The article explores the transformation of apparition stories after the
late Middle Ages and the Reformation in Scandinavia and the Lutheran
parts of Germany. Angelic apparitions replaced the former Catholic
Marian and saint apparitions. Lutheran apparitions did not, however,
lead to the establishment of a cult, nor was the place where
apparitions had occurred viewed as sacred. Theologians have argued
that while a number of apparitions (and apparition stories) were true
and useful (historiae), many of them were perceived as
fiction (fabulae). Since the apparition stories contain a
number of recurrent elements, the author observes different
factors, which might have influenced the development of these
elements. A number of motifs have stayed active and are used in new
stories by common knowledge, ecclesiastical teaching and practice,
oral communication and cheap broadsides and pamphlets recounting
accounts of former apparitions.
O, Who Could Speak of Heavenly Matters in
the Earthly Language?
The Apparition of Mart Saal
The publication describes an apparition experienced by the Estonian
peasant and member of the Brethren's Congregation (Moravians) Mart
Saal in 1807 while seriously ill. He had seen himself walking
through the Golden Gates, seen the abode of the righteous and Jesus
Christ, the place of Last Judgement, etc. The paper presents his
account of the apparition (partly also in the form of a facsimile
copy), provides a transcribed and edited version of the same text,
and includes oral heritage about Mart Saal's family collected by J.
Oidermann, who had discovered the manuscript and forwarded it to the
archives some 117 years later.
article discusses oral and written heritage concerning the Brethren's
Congregation preserved in the folklore archives of the Estonian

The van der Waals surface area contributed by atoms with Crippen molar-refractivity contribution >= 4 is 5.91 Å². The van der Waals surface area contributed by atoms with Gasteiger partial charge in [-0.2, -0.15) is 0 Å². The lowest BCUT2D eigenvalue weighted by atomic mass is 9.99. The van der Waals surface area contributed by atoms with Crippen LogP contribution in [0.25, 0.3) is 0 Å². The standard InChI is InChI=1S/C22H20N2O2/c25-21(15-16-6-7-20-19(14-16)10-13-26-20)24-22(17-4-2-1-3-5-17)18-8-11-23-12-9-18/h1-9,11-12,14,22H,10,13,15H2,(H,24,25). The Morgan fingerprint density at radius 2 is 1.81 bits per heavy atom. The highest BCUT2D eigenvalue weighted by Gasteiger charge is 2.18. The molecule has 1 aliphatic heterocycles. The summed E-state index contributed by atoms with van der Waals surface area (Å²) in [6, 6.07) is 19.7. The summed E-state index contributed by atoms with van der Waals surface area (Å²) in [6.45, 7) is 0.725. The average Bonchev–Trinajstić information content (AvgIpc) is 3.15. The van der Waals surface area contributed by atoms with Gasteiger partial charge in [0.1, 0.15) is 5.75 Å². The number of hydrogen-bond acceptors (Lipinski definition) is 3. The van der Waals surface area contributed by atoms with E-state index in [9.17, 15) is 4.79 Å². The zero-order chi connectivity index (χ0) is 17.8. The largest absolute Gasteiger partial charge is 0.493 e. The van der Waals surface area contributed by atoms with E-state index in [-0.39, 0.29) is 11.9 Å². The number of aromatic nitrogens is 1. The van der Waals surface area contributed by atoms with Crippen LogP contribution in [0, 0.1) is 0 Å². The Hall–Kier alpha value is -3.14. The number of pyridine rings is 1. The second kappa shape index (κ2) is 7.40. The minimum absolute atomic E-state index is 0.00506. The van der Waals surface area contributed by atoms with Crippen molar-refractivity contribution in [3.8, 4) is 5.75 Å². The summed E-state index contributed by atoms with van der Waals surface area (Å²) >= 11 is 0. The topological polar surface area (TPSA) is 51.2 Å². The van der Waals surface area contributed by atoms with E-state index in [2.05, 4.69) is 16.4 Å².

Literary Museum. Mart Saal's apparition has been compared with other
authentic apparition accounts (i.e. those recorded by the recipient)
in a collection published by Rudolf Põldmäe in 1937, but
also with other oral narrative accounts and modern records, often
contributed by people sceptical of those who experience apparitions.
Popular Orthodoxy, Official Church and State
in Finnish Border Karelia before World War II
in Folklore 14
Postmodern Sites of Catholic Sacred Materiality
Leonard Norman Primiano
The article gives an overview of a general material culture of American
Catholicism and the changes in it on the example of a St Jude Shop in
Earth as a Relic of the Sacred and the Profane
article attempts to shed some light on beliefs and customs concerning
the concept of earth as a relic, and clarify the origin of the notion
'Holy Ground' and popular concepts associated with it. The author
draws parallels with the cult of saints, brings examples of the
transitory role of earth in connection with the burial sites and
apparition places of saints, and discusses the essence of contact
relics. The article concludes with drawing parallels with the
profane. The final comparison indicates that the reverence of earth
as a relic of the profane and the sacred coincides in several
aspects. This allows us to conclude that even today's irreligious
people have need for objects of worship, and the traditions
associated with earth and soil are regarded as an acceptable way of
satisfying this need.